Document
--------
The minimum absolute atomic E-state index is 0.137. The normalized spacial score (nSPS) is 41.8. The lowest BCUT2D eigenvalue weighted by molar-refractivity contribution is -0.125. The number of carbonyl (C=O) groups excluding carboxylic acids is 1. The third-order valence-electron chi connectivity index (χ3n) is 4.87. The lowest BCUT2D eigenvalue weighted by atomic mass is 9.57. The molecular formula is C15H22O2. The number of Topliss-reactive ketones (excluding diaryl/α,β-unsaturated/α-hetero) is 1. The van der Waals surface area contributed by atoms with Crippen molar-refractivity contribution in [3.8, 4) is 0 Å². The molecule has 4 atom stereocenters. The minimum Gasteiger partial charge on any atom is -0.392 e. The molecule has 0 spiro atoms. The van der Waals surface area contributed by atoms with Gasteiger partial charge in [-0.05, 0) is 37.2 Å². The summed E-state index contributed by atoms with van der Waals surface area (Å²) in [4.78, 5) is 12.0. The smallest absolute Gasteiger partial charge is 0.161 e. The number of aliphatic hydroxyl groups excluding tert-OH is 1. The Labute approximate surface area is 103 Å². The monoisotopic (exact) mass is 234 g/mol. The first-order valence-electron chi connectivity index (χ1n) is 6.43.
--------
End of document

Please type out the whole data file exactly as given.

The minimum absolute atomic E-state index is 0.137. The normalized spacial score (nSPS) is 41.8. The lowest BCUT2D eigenvalue weighted by molar-refractivity contribution is -0.125. The number of carbonyl (C=O) groups excluding carboxylic acids is 1. The third-order valence-electron chi connectivity index (χ3n) is 4.87. The lowest BCUT2D eigenvalue weighted by atomic mass is 9.57. The molecular formula is C15H22O2. The number of Topliss-reactive ketones (excluding diaryl/α,β-unsaturated/α-hetero) is 1. The van der Waals surface area contributed by atoms with Crippen molar-refractivity contribution in [3.8, 4) is 0 Å². The molecule has 4 atom stereocenters. The minimum Gasteiger partial charge on any atom is -0.392 e. The molecule has 0 spiro atoms. The van der Waals surface area contributed by atoms with Gasteiger partial charge in [-0.05, 0) is 37.2 Å². The summed E-state index contributed by atoms with van der Waals surface area (Å²) in [4.78, 5) is 12.0. The smallest absolute Gasteiger partial charge is 0.161 e. The number of aliphatic hydroxyl groups excluding tert-OH is 1. The Labute approximate surface area is 103 Å². The monoisotopic (exact) mass is 234 g/mol. The first-order valence-electron chi connectivity index (χ1n) is 6.43.